Trackback schadenfreude

A new version of the Movable Type weblog software was
released today, with what appears to be a pretty drastic licensing
change which hasn’t gone over well with a lot of midsize users.
Basically, MT is now commercial software for any sites running more
than three weblogs, or with more than one author, which seems to be
a lot of sites.

But the whole thing raises another issue, which I will call “Corporate
Trackback Considered Harmful”
. Kudos to them for leaving it all
exposed there, but somehow I figure that’s not what they were aiming

Edit: Trackback turned into an SSI (!) error for a while, but it’s
back now. Of the 74 unique trackback entries there, 51 are negative, two
are positive, and the rest are either neutral or in a language I can’t read.

(Me, I’ve never been that comfortable with MT’s license, so I’ve avoided
using it. I wonder if it’s a vocal minority, or if they’ve really
misjudged their customer base this time around.)

Edit: There’s a bit of discussion on MT’s new license at Metafilter.

8 responses to “Trackback schadenfreude”

  1. Seems like their site’s being hit pretty hard, or they’re having other problems. I can barely get anything to load.

    I run MT, and have for weblogs (one for personal stuff, one for links, one for notes, and one for food stuff). I’m not paying a commercial fee for that, that’s ridiculous.

  2. WTF?!

    Personal use, less than 3 authors (couldn’t just pick one), 5 weblogs or fewer. This results in:

    You have selected the following license:

    Movable Type 3.0 Personal Edition
    Introductory price. Use Movable Type 3.0 Personal Edition for personal use only. Up to three authors and five weblogs. Support via help tickets.
    Movable Type 3.0 Personal Edition US$69.95

    Uh, NO. I’m not paying $70 for that. That’s insane. LiveJournal charges $25/year, but you don’t have to worry about your own hosting/bandwidth/storage.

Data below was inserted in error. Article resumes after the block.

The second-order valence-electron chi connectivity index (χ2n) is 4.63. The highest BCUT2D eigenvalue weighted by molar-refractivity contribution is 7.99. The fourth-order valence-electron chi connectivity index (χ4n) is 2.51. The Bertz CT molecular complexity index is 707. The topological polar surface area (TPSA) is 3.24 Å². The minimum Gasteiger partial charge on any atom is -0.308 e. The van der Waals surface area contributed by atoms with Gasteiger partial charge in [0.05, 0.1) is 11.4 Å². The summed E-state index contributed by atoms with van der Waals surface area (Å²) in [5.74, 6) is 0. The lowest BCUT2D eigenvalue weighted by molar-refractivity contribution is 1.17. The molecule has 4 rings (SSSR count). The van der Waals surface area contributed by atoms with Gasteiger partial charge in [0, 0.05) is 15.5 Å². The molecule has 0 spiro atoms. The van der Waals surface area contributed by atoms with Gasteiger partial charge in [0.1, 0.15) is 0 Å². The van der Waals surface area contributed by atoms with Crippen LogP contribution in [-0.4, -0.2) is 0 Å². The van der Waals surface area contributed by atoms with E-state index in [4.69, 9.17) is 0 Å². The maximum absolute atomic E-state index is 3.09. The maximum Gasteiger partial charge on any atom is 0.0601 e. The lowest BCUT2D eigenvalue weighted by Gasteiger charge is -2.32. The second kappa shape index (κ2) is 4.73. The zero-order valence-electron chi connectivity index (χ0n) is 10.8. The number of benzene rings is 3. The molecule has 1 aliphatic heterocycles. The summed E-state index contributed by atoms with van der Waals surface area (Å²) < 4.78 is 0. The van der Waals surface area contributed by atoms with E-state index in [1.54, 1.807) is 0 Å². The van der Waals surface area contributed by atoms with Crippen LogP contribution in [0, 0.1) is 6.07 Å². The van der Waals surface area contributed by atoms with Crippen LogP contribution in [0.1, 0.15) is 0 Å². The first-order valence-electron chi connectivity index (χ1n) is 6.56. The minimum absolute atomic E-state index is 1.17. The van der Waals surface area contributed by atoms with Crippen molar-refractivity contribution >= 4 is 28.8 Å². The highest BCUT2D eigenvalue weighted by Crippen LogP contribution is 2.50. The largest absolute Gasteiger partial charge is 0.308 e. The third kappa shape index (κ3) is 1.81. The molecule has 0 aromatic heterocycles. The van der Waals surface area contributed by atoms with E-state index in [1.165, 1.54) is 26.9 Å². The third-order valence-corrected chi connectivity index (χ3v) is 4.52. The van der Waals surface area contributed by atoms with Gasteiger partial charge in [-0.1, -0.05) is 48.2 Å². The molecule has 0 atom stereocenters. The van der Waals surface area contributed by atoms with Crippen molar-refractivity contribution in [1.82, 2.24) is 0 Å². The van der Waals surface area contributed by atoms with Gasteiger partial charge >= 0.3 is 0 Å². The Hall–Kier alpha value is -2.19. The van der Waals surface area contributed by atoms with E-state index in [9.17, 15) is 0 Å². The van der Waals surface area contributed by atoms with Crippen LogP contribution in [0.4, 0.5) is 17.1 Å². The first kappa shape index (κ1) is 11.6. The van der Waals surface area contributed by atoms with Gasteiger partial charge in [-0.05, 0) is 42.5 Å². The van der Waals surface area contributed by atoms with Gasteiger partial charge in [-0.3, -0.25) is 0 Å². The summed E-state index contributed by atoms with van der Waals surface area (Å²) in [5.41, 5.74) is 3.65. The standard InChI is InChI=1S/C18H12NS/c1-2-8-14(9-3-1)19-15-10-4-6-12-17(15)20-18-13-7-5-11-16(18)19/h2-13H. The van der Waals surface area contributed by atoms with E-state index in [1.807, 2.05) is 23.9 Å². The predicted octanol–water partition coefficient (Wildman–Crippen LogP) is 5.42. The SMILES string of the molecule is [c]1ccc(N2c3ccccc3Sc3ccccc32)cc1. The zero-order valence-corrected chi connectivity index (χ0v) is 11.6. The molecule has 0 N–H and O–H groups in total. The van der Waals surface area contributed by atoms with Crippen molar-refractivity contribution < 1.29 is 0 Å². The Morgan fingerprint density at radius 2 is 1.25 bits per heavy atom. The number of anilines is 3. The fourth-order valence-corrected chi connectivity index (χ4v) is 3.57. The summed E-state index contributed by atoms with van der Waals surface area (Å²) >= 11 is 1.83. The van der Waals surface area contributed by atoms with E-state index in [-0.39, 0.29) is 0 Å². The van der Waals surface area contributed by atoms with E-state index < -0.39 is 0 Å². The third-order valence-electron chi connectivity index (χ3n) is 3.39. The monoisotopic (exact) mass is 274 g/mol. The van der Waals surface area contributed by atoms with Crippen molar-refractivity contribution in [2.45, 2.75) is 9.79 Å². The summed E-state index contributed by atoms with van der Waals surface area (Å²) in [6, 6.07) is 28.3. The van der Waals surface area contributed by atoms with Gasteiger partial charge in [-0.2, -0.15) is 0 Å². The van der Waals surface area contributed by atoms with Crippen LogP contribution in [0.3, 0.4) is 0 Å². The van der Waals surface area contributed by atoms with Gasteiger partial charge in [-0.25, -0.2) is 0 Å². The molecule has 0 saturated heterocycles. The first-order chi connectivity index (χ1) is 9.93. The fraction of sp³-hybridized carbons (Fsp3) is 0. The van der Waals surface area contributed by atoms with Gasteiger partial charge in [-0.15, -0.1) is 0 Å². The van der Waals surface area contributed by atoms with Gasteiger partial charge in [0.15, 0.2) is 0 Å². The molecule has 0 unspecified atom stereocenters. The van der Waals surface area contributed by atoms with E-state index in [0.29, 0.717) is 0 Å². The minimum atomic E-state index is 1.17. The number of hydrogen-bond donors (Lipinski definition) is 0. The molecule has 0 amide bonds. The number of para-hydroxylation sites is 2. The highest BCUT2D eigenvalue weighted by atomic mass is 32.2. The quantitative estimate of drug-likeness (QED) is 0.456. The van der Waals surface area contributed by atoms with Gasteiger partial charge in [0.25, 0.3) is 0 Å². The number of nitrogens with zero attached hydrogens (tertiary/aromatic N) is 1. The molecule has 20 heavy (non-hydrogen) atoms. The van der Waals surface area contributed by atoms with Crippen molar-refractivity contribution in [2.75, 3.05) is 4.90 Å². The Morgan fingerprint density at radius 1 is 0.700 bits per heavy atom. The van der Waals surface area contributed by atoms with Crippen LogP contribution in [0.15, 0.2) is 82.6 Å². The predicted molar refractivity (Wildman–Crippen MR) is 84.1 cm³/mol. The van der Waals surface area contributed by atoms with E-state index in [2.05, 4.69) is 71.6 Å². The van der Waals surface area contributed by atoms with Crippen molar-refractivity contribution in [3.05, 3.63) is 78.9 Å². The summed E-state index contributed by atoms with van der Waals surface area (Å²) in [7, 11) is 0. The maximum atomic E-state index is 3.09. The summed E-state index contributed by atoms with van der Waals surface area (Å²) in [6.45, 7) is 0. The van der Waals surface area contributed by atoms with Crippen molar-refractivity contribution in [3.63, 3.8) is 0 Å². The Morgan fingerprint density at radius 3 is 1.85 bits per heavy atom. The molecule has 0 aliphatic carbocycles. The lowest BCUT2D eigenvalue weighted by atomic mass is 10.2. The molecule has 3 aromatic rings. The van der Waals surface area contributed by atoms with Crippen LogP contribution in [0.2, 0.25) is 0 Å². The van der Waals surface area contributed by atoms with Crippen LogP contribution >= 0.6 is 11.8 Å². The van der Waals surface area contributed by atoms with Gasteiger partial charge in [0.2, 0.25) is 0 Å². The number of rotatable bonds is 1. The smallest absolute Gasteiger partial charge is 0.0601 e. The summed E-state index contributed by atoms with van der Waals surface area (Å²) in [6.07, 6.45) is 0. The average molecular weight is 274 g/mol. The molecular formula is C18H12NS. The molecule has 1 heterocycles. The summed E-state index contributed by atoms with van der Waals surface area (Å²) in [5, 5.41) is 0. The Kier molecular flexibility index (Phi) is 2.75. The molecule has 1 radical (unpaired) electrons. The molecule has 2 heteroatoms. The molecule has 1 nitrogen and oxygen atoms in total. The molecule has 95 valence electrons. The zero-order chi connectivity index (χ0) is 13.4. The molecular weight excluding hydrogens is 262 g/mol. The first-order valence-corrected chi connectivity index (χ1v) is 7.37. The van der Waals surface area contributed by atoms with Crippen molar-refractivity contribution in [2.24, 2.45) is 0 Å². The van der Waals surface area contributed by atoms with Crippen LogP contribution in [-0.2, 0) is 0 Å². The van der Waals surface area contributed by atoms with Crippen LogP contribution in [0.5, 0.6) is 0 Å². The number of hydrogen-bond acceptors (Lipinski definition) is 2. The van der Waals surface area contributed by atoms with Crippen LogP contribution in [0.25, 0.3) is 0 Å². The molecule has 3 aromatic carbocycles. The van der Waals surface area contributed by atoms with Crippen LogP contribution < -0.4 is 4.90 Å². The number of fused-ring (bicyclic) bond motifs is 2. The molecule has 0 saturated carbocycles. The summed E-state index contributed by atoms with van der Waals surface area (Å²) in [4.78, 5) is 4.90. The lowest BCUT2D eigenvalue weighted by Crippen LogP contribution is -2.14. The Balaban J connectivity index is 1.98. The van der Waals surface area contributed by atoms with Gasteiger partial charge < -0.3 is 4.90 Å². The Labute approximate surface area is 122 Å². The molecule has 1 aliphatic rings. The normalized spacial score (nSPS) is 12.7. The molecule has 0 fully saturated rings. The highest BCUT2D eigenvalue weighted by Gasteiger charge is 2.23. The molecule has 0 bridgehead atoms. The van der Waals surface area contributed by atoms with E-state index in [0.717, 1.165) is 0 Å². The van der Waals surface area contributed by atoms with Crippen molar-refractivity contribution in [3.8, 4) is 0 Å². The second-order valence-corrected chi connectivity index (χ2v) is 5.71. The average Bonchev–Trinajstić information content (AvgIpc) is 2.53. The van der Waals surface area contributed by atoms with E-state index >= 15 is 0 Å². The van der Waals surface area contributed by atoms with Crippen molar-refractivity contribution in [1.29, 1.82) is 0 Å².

Maybe I’ll write my own software. :P

  3. Correct me if I am wrong, but isn’t Movable Type written in Perl? Couldn’t people technically (I am not speaking legally or morally, of course, but just technically) locate the hard-coded constants and bump them up?

    Sure, if you have a big enough weblog site that people from the company notice your site and notice you have not paid the fee, things could get hairy. For the “average joe” who has a small site, but happens to have four existing weblogs and cannot or will not pay, it seems like this is a technically viable solution. Morally, of course, you would want to pay or switch software.

    I wonder how many other blogging apps are going to start offering Movable Type import functionality now (if they do not already offer it)?

  4. This all makes me very happy that I kept around my old MT install/zip, so I can continue to use it over.. and over.. and over…

    I’m curious how MT3.0 will turn out, but not so sure I’m curious enough to shell out $70 for it.

  5. Couldn’t people technically (I am not speaking legally or morally, of course, but just technically) locate the hard-coded constants and bump them up?

    You’re right, and that’s the conclusion many others came up with today. However, there is also counter-conclusions that 6A could force the installs to authenticate with a central service (like, say, TypeKey, or a centralised MT authentication server) to enforce the limits if too many people take advantage of their current reliance on the honor system.

  6. There was some talk on MeFi about Mena’s post basically being a nudge and wink about the honor system. On the other hand, the license goes so far as to say that it allows the user to run one instance of MT on a single CPU and make only one exact copy of MT for backup purposes only. When I stopped reading yesterday (MeFi is down right now. again.) no-one had come up with a satisfactory answer about what Six Apart expected re multi-CPU systems.

    Especially with the single-CPU restriction, that doesn’t strike me as the language of a progressive company, and I’d be hesitant to put work into something that relies on being able to work around the license.

  7. At this point, I’m looking at other weblog/personal publishing/CMS (whatever they’re being called this week ;) and considering writing my own.